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Bloom Box

Growing Deeper Show Notes

2: Preparing a New Bed (Prep)

Photos demonstrating how to "chunk" up the soil with a shovel, solarize a garden to kill turf and weed seed with plastic tarps, the correct sharp shovel to use, and a garden with organic matter over cardboard over sod.

This episode we’re diving right into gardening topics with how to prepare a new garden bed or get ready to replant an old one. An insider tip: as gardeners we’re always in a hurry to get outside so we often shorten well used phrases like “preparing a new bed” to “bed prep”.

We promised you we would be growing deeper and this conversation delivered! It’s a little longer than we plan to be but there was so much to talk about:

Preparing new beds is a good early spring activity while we wait for spring cleanup time. 
There are several ways to remove turf: digging, spraying, sheet mulching & solarizing. 
Removing old, woody plants is hard! 
How to raise the grade or fill in any holes you made. 
Choosing and caring for your tools.


A note from Joe:

In the most recent episode, you asked if anyone had experience with leaving cardboard on a new bed after sheet mulching. Last year, I did that very thing and had excellent results.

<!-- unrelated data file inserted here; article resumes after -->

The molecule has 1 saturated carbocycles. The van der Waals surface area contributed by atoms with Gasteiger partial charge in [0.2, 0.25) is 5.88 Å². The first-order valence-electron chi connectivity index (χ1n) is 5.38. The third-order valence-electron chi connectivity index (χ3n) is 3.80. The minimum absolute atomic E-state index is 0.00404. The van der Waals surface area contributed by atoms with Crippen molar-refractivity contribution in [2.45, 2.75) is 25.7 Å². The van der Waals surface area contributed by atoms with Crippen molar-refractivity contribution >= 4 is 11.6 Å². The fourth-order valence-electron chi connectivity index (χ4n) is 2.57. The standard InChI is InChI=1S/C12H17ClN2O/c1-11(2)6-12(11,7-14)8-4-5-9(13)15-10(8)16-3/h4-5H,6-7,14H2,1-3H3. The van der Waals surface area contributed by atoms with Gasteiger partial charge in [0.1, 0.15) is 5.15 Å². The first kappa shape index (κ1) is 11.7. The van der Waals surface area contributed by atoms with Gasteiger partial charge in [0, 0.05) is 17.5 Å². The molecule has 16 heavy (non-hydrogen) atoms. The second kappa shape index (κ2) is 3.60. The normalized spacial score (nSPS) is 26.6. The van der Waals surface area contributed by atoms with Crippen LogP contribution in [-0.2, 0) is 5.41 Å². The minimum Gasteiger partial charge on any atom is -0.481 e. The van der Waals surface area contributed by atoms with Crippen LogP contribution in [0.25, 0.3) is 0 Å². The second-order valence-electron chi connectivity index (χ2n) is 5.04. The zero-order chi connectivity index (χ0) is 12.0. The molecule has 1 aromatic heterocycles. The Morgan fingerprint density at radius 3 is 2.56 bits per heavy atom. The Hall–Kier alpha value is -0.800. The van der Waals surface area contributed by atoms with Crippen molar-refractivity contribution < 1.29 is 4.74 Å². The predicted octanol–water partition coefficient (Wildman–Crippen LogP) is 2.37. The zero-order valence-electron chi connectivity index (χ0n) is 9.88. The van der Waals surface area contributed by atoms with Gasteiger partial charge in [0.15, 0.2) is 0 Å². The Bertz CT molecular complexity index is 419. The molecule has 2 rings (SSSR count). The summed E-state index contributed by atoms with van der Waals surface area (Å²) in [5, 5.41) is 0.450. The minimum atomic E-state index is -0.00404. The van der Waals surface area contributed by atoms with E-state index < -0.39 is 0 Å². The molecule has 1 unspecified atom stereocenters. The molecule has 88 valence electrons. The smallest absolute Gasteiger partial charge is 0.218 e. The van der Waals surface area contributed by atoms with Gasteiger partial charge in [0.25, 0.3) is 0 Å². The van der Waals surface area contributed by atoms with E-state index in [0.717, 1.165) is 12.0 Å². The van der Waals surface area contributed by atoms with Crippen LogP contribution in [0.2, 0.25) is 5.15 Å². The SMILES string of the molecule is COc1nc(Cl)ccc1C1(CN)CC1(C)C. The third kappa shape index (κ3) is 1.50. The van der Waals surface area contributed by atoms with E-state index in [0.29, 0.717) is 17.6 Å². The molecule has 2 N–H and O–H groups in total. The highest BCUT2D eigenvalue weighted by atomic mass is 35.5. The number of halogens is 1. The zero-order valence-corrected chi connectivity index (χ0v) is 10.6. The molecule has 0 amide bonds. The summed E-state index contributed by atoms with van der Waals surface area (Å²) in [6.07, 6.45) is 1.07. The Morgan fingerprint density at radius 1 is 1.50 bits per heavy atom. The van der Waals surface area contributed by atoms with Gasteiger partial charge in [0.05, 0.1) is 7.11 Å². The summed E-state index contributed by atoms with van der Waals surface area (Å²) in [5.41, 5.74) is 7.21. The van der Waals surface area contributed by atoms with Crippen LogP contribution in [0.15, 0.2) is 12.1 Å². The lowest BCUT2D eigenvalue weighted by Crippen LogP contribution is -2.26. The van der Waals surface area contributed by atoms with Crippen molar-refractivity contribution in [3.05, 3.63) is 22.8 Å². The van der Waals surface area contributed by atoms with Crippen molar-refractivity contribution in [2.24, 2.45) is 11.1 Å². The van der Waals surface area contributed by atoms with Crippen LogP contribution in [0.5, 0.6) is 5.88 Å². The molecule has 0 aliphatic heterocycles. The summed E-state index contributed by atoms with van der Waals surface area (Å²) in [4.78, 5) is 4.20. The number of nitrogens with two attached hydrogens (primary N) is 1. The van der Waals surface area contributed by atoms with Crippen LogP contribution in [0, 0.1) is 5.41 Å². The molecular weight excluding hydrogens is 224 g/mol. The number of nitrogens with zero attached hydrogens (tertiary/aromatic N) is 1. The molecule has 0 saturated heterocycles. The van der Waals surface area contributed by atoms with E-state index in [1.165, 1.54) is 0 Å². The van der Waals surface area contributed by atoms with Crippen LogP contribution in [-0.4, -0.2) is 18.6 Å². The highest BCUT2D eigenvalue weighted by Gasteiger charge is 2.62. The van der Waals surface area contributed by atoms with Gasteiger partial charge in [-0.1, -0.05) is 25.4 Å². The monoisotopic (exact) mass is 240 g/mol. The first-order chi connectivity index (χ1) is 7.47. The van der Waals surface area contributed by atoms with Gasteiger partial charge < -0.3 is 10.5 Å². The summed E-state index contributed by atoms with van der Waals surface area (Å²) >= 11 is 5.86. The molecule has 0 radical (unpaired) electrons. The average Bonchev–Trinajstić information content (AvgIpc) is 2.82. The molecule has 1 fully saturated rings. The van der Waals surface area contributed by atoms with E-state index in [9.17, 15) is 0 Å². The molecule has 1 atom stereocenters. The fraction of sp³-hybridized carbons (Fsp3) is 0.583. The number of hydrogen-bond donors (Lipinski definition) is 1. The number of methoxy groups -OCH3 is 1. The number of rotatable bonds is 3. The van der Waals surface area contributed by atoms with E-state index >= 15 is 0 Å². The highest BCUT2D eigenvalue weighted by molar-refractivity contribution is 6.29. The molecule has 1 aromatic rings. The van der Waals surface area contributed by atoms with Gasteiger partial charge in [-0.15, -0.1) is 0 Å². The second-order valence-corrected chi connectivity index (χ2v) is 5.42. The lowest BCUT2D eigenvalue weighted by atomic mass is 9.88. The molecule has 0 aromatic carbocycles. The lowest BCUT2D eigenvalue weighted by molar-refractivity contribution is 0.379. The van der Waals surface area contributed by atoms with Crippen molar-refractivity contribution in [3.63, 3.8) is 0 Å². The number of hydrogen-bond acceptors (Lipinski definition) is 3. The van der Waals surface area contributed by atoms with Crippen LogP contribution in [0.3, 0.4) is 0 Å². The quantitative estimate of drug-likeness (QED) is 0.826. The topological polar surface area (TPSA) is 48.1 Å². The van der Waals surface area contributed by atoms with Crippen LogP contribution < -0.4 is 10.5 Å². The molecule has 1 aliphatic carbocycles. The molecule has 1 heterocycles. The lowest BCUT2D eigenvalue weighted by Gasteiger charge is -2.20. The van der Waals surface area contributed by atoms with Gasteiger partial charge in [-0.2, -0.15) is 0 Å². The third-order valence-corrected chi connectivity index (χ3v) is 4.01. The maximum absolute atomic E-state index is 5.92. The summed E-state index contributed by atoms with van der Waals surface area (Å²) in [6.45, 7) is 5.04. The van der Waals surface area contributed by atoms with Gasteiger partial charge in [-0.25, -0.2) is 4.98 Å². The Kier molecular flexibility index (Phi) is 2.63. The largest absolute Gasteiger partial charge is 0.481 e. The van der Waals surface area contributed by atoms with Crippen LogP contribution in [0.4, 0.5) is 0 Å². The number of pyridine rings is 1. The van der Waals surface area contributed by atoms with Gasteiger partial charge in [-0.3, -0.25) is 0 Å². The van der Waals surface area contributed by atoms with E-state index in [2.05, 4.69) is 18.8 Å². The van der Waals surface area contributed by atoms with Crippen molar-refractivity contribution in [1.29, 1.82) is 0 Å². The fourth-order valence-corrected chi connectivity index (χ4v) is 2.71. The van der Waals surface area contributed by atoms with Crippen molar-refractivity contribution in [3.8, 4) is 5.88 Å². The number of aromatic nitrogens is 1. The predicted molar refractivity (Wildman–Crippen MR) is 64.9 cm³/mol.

In March we laid cardboard on top of grass (about 75 sq ft) and laid about 1 yard of fill dirt on top. On top of the fill dirt, I threw as much organic material I could find.

In the bed, I transplanted coneflowers from elsewhere in my yard and a hydrangea from the NSA. I also sowed seeds for sunflowers, black eyed susan, zinnias, mexican sunflowers, scarlet runner beans, and daikon radishes. I also had a couple massive sunflowers volunteer from the city’s compost.

Before I sowed seeds, I forked around in the area to ensure the roots had a clear path to the soil below the cardboard; not sure if that was necessary or not.

I will link you to an album with some dated pictures. And since you mentioned mountain mint in the previous episode, I included a video of the visitors to my virginia mountain mint (from my 2020 bloom box!); I received lots of joy watching those shiny blue wasps last year.



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